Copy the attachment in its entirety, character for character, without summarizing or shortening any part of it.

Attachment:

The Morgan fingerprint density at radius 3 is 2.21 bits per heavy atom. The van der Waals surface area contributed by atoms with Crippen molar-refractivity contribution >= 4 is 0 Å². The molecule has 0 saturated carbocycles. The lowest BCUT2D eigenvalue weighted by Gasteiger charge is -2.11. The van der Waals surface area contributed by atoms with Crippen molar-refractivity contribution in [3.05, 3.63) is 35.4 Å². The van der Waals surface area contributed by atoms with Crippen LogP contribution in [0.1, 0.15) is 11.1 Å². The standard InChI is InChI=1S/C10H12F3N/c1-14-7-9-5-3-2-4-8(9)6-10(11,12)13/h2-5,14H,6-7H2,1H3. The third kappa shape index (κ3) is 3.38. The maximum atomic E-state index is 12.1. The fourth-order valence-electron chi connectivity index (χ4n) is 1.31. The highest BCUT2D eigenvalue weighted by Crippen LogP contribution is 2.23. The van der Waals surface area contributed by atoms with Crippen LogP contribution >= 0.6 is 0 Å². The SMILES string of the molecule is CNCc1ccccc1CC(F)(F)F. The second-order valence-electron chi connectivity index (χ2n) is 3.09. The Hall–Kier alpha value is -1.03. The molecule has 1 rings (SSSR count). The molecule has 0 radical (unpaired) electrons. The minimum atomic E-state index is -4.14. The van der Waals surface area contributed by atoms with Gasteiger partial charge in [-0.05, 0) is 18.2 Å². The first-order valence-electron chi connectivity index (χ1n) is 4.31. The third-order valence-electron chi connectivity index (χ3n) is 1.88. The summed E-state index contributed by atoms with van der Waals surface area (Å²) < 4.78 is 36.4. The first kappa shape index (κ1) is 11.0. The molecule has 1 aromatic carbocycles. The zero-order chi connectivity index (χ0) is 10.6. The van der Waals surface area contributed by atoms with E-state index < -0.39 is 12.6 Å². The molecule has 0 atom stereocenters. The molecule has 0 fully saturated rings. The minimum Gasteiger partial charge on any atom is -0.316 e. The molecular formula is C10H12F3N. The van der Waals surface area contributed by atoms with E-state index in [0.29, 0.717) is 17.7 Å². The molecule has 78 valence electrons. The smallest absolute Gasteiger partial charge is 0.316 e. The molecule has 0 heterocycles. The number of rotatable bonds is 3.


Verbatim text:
The Morgan fingerprint density at radius 3 is 2.21 bits per heavy atom. The van der Waals surface area contributed by atoms with Crippen molar-refractivity contribution >= 4 is 0 Å². The molecule has 0 saturated carbocycles. The lowest BCUT2D eigenvalue weighted by Gasteiger charge is -2.11. The van der Waals surface area contributed by atoms with Crippen molar-refractivity contribution in [3.05, 3.63) is 35.4 Å². The van der Waals surface area contributed by atoms with Crippen LogP contribution in [0.1, 0.15) is 11.1 Å². The standard InChI is InChI=1S/C10H12F3N/c1-14-7-9-5-3-2-4-8(9)6-10(11,12)13/h2-5,14H,6-7H2,1H3. The third kappa shape index (κ3) is 3.38. The maximum atomic E-state index is 12.1. The fourth-order valence-electron chi connectivity index (χ4n) is 1.31. The highest BCUT2D eigenvalue weighted by Crippen LogP contribution is 2.23. The van der Waals surface area contributed by atoms with Crippen LogP contribution >= 0.6 is 0 Å². The SMILES string of the molecule is CNCc1ccccc1CC(F)(F)F. The second-order valence-electron chi connectivity index (χ2n) is 3.09. The Hall–Kier alpha value is -1.03. The molecule has 1 rings (SSSR count). The molecule has 0 radical (unpaired) electrons. The minimum atomic E-state index is -4.14. The van der Waals surface area contributed by atoms with Gasteiger partial charge in [-0.05, 0) is 18.2 Å². The first-order valence-electron chi connectivity index (χ1n) is 4.31. The third-order valence-electron chi connectivity index (χ3n) is 1.88. The summed E-state index contributed by atoms with van der Waals surface area (Å²) < 4.78 is 36.4. The first kappa shape index (κ1) is 11.0. The molecule has 1 aromatic carbocycles. The zero-order chi connectivity index (χ0) is 10.6. The van der Waals surface area contributed by atoms with E-state index < -0.39 is 12.6 Å². The molecule has 0 atom stereocenters. The molecule has 0 fully saturated rings. The minimum Gasteiger partial charge on any atom is -0.316 e. The molecular formula is C10H12F3N. The van der Waals surface area contributed by atoms with E-state index in [0.29, 0.717) is 17.7 Å². The molecule has 78 valence electrons. The smallest absolute Gasteiger partial charge is 0.316 e. The molecule has 0 heterocycles. The number of rotatable bonds is 3.